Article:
Day Traders Diary
The major averages close modestly lower after giving up a massive rally from earlier in the day, as Wall Street assessed the latest news on the coronavirus outbreak.
The Dow Jones Industrial Average closed 26 points lower, or 0.1%, at 22,653. The 30-stock average rose as much as 937.25 points, or 4.1%, at its session high. The S&P 500 ended the day 0.2% lower at 2,659.41 after jumping more than 3%. The Nasdaq Composite fell 0.3% to 7,887.26 following a 3% rally. Tuesday's roll-over follows a massive rally in the previous session, in which the Dow had its third-biggest point gain on record.
Some investors believed stock prices were getting ahead of the reality where coronavirus shutdowns are likely to weigh on the economy significantly beyond the second quarter. The major averages have rallied about 20% from their March 23 lows. In the U.S., the number of new cases appears to have fallen in recent days from their recent peak. On Tuesday, New York Gov. Andrew Cuomo reported the state's biggest one-day jump in deaths, but also said hospitalizations are slowing. Italy and Spain, two of the hardest-hit countries, are also seeing new cases fall off.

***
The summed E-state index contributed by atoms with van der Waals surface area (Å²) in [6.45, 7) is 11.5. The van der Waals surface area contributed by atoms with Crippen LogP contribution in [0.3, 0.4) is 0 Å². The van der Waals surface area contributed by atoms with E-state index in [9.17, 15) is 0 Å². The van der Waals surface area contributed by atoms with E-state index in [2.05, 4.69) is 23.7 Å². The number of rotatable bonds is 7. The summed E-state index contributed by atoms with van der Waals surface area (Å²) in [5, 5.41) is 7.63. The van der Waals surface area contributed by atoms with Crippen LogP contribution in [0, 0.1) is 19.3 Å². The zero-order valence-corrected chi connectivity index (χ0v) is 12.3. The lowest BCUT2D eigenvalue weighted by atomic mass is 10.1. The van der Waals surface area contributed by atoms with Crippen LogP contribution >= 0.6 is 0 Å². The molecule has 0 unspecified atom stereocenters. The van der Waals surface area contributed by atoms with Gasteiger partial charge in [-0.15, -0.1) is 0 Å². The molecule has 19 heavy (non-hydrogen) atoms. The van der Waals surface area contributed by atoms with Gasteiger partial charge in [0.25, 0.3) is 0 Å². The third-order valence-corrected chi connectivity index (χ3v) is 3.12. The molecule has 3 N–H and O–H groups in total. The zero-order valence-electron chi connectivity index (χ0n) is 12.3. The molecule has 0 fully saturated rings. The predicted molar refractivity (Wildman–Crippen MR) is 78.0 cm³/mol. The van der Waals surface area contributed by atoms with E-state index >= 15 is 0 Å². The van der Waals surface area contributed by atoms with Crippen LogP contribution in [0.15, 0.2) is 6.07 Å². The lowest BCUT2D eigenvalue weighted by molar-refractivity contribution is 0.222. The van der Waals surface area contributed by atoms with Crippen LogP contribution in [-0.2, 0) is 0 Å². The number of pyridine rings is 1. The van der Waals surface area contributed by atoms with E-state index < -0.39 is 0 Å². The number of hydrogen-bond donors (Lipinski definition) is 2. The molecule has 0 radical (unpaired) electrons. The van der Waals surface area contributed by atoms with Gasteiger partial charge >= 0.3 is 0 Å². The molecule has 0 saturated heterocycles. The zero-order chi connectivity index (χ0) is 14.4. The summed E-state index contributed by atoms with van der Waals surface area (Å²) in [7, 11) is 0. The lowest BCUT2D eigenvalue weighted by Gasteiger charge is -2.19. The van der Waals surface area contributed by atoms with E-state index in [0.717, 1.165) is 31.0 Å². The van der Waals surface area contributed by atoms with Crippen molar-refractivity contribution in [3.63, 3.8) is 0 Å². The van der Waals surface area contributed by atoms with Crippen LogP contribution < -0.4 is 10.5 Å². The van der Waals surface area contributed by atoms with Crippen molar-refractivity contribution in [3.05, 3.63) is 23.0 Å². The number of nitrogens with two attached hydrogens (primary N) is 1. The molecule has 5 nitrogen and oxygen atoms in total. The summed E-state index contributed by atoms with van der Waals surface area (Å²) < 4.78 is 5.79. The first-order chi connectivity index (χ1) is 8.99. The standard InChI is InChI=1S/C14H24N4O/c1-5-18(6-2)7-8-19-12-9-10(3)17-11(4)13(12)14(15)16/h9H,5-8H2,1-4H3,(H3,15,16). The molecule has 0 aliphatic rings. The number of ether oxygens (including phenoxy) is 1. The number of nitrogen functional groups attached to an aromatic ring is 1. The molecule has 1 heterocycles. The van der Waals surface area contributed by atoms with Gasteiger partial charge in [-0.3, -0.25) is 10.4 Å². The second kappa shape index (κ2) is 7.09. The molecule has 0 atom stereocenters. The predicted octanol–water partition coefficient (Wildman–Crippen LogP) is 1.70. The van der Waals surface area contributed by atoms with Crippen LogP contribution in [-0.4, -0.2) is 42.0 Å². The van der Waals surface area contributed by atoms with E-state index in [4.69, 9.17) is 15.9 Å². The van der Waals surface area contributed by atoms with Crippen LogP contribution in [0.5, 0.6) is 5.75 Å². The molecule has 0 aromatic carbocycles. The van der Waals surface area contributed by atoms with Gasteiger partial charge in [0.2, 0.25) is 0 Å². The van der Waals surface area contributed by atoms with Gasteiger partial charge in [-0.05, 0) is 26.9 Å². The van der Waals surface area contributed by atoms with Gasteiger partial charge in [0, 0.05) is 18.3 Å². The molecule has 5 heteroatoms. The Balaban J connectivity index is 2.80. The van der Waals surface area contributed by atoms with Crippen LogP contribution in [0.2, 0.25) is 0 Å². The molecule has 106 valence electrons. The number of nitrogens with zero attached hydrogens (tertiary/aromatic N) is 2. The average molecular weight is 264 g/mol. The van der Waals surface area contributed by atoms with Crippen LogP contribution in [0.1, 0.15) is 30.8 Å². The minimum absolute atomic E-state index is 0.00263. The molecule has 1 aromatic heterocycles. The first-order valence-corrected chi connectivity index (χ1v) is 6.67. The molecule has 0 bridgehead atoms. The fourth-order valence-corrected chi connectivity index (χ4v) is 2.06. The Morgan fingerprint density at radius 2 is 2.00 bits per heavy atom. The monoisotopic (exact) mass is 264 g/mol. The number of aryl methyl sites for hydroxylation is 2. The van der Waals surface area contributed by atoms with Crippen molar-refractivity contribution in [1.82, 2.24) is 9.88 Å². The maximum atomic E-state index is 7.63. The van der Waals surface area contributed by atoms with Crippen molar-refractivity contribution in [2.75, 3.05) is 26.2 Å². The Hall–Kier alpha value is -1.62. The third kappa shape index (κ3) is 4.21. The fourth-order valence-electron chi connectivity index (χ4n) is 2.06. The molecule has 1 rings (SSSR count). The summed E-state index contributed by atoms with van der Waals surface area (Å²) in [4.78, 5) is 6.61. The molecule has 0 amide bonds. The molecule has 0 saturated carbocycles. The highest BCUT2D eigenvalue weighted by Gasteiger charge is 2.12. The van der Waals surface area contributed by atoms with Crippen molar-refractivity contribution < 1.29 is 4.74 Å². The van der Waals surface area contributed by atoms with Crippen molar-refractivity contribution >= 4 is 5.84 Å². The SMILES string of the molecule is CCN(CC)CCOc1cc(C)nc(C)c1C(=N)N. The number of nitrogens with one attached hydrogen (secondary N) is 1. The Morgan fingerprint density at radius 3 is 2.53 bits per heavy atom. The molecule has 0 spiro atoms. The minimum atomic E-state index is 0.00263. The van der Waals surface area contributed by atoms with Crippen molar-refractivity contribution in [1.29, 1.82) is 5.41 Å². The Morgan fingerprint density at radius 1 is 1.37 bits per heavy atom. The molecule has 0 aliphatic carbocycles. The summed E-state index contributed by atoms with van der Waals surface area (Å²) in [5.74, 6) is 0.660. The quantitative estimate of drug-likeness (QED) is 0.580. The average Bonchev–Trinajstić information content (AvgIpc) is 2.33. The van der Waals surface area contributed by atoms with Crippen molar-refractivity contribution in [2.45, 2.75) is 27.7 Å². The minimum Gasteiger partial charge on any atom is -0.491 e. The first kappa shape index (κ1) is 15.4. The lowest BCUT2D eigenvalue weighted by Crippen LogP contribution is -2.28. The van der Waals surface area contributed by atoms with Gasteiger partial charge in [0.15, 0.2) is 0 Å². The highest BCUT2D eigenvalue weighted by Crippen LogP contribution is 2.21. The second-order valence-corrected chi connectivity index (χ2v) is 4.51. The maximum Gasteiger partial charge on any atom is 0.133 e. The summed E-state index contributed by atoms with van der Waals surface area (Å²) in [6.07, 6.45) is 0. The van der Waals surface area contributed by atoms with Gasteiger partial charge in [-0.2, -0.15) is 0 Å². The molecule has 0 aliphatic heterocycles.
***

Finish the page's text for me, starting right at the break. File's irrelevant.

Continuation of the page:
In Asia, South Korea reported less than 50 new cases of infection for the second day running. China also posted no new deaths as of April 6 for the first time since January when it started publishing daily updates. The two Asian countries were among those which saw spikes in infection rates earlier in the outbreak, with the first cases being reported out of China.
Still, the cases in the U.S., the world's most affected country, topped 386,000 with at least 10,000 deaths, according to data from Johns Hopkins University.
Stocks are still in bear-market territory with the S&P 500 about 20% off its record high. Many on Wall Street believe stocks haven't fully priced in the potential corporate earnings collapse as the coronavirus outbreak has virtually shut down the global economy.
Regarding additional stimulus, House Speaker Nancy Pelosi told Democratic lawmakers that she wants the next spending package to be at least $1 trillion. Meanwhile, Senate Majority Leader, Mitch McConnell, said that he expects the increase to the small business loan program to be approved on Thursday.
Treasuries retreated during the first half of the session but narrowed their losses as the day went on. The 10-yr yield ended higher by six basis points at 0.74%.
The U.S. Dollar Index fell 0.8% to 99.88, returning to levels from Thursday.
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